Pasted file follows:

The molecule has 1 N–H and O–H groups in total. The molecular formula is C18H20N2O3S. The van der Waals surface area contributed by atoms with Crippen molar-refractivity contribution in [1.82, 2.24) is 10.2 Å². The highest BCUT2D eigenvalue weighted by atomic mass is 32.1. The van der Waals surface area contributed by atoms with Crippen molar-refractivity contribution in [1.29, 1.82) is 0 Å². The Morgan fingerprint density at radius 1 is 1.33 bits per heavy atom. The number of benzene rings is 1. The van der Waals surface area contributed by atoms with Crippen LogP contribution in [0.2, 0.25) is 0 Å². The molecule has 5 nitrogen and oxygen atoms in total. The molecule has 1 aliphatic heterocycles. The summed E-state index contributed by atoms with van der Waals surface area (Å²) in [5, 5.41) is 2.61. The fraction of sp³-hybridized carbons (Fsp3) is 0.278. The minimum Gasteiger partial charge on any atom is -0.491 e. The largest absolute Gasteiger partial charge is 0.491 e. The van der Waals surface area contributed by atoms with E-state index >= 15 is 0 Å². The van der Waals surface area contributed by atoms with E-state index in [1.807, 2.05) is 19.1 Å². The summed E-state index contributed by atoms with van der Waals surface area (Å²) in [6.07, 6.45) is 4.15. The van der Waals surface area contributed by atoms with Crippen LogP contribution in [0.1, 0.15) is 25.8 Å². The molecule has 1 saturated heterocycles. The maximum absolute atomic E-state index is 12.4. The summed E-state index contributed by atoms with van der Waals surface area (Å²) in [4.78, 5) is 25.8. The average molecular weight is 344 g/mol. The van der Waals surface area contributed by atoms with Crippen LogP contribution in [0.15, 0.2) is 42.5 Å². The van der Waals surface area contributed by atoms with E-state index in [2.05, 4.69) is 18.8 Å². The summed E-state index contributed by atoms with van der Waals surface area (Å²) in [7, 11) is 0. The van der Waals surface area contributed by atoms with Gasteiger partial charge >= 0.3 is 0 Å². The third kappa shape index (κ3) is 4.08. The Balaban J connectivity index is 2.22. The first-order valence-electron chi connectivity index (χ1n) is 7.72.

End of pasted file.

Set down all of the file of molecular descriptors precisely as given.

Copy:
The molecule has 1 N–H and O–H groups in total. The molecular formula is C18H20N2O3S. The van der Waals surface area contributed by atoms with Crippen molar-refractivity contribution in [1.82, 2.24) is 10.2 Å². The highest BCUT2D eigenvalue weighted by atomic mass is 32.1. The van der Waals surface area contributed by atoms with Crippen molar-refractivity contribution in [1.29, 1.82) is 0 Å². The Morgan fingerprint density at radius 1 is 1.33 bits per heavy atom. The number of benzene rings is 1. The van der Waals surface area contributed by atoms with Crippen LogP contribution in [0.2, 0.25) is 0 Å². The molecule has 5 nitrogen and oxygen atoms in total. The molecule has 1 aliphatic heterocycles. The summed E-state index contributed by atoms with van der Waals surface area (Å²) in [5, 5.41) is 2.61. The fraction of sp³-hybridized carbons (Fsp3) is 0.278. The minimum Gasteiger partial charge on any atom is -0.491 e. The largest absolute Gasteiger partial charge is 0.491 e. The van der Waals surface area contributed by atoms with E-state index >= 15 is 0 Å². The van der Waals surface area contributed by atoms with E-state index in [1.807, 2.05) is 19.1 Å². The summed E-state index contributed by atoms with van der Waals surface area (Å²) in [6.07, 6.45) is 4.15. The van der Waals surface area contributed by atoms with Crippen LogP contribution in [0.1, 0.15) is 25.8 Å². The molecule has 1 saturated heterocycles. The maximum absolute atomic E-state index is 12.4. The summed E-state index contributed by atoms with van der Waals surface area (Å²) in [4.78, 5) is 25.8. The average molecular weight is 344 g/mol. The van der Waals surface area contributed by atoms with Crippen LogP contribution in [0.15, 0.2) is 42.5 Å². The van der Waals surface area contributed by atoms with E-state index in [2.05, 4.69) is 18.8 Å². The summed E-state index contributed by atoms with van der Waals surface area (Å²) in [7, 11) is 0. The van der Waals surface area contributed by atoms with Gasteiger partial charge >= 0.3 is 0 Å². The third kappa shape index (κ3) is 4.08. The Balaban J connectivity index is 2.22. The first-order valence-electron chi connectivity index (χ1n) is 7.72.